i-gel® from Intersurgical: clinical evidence listing

A comprehensive list of all known published clinical evidence on the device

Supreme! Or is it? A reply

Cook TM, Gatward JJ. Anaesthesia 2009; 64(11): 1262-1263

This letter is a response to Kushakovsky and Ahmad (2009 - see above) regarding the performance of the LMA Supreme®, LMA ProSealTM and i-gel® devices. The letter states that the i-gel® and ProSeal® have both been shown to vent gastric contents when they have good placement and oesophageal seal, but that this has not been studied in the LMA Supreme®. Only small studies comparing the LMA Supreme®, ProSeal and i-gel® are available, although these generally show comparable performance. The authors recommend further research with larger study populations.

Link to abstract.

Tongue trauma associated with the i-gel® supraglottic airway

Michalek P, Donaldson WJ, Hinds JD. Anaesthesia 2009; 64(6): 692-693

This article includes three cases of patient injury caused by the i-gel®. In the first case, a paramedic had difficulty inserting the device. It was removed immediately and it was found that the patient was bleeding from the frenulum. The second patient’s tongue was caught in the bowl of the i-gel® during insertion. Although the i-gel® was repositioned successfully, there was minor swelling and bleeding upon removal. This patient reported soreness for three days. The final case involved an insertion which appeared successful, however the patient reported a sore tongue and loss of taste lasting three weeks. The authors recommend two alternative insertion techniques to avoid mouth injuries – sliding the i-gel® over the thumb into the mouth or rotating the device so the tongue cannot get caught.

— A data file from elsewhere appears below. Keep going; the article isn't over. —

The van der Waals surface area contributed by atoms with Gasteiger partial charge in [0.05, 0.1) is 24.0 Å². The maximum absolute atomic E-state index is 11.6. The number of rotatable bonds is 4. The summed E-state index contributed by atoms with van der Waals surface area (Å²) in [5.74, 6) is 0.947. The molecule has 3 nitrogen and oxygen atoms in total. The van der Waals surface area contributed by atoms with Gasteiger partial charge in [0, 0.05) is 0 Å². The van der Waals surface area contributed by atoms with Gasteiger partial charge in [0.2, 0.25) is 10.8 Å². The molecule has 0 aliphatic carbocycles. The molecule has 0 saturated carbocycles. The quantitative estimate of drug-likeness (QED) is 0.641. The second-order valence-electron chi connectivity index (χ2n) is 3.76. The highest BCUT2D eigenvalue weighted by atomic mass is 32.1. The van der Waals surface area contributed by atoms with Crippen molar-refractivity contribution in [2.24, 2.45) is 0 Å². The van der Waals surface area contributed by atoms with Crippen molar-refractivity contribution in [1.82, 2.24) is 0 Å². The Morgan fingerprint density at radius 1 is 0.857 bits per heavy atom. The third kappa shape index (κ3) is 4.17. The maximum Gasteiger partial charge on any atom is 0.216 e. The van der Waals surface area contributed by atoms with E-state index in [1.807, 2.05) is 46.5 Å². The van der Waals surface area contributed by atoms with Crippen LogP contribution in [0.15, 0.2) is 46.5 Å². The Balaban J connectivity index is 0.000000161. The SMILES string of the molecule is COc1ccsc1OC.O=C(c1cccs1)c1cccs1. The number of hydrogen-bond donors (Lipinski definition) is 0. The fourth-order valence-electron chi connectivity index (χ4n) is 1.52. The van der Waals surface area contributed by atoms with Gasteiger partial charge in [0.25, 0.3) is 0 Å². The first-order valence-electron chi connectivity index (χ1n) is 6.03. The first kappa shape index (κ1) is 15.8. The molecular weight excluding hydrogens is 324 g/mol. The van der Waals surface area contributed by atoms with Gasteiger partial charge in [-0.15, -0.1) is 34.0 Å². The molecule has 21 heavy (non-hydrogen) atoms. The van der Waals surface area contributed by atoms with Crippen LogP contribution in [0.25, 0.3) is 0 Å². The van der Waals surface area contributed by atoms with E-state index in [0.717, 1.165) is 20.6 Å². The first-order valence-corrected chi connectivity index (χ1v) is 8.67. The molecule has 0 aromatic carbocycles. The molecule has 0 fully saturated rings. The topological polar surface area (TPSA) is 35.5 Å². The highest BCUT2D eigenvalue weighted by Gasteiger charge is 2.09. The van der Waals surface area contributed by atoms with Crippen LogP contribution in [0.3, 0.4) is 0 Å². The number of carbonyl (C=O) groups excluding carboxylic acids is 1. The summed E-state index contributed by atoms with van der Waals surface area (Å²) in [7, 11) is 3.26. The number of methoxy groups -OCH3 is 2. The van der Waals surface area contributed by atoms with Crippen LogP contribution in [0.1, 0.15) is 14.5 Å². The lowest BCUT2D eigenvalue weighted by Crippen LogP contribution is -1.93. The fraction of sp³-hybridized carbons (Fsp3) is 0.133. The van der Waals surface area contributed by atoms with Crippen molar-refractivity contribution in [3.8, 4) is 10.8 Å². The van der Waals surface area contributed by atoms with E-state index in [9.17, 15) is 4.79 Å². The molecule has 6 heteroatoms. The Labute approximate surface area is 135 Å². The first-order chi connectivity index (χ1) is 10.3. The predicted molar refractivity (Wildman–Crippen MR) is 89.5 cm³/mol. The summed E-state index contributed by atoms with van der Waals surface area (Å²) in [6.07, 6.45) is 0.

Link to abstract.

A randomised crossover trial comparing the i-gel® supraglottic airway and classic laryngeal mask airway

Janakiraman C, Chethan DB, Wilkes AR, Stacey MR, Goodwin, N. Anaesthesia 2009; 64(6): 674-678

This study compared the performance of i-gel® and cLMA airways in 50 healthy adult patients. The success rate on the first insertion attempt was significantly lower in the i-gel® group. Overall success after two attempts did not show a significant difference, although a change of device size was allowed. Leak pressures and fibreoptic view of the vocal cords were significantly better with the i-gel®, with the two devices producing leak pressures of 20 (i-gel®) and 17cm H2O (cLMA). 14 patients needed a change in i-gel® size.

Link to abstract.

 

Ventilation during resuscitation efforts for out-of-hospital primary cardiac arrest

Bobrow B J, Ewy G A. Curr Opin Crit Care 2009; 15(3): 228-33

A discussion on recent findings surrounding the role of ventilation during CPR during OHCA, focusing on whether passive oxygen insufflation is an optimal form of ventilation when compared to intubation and active assisted ventilation. The authors summarise and suggest that training prehospital medical providers to use passive insufflation may increase critical organ perfusion and therefore survival after OHCA.

Abstract text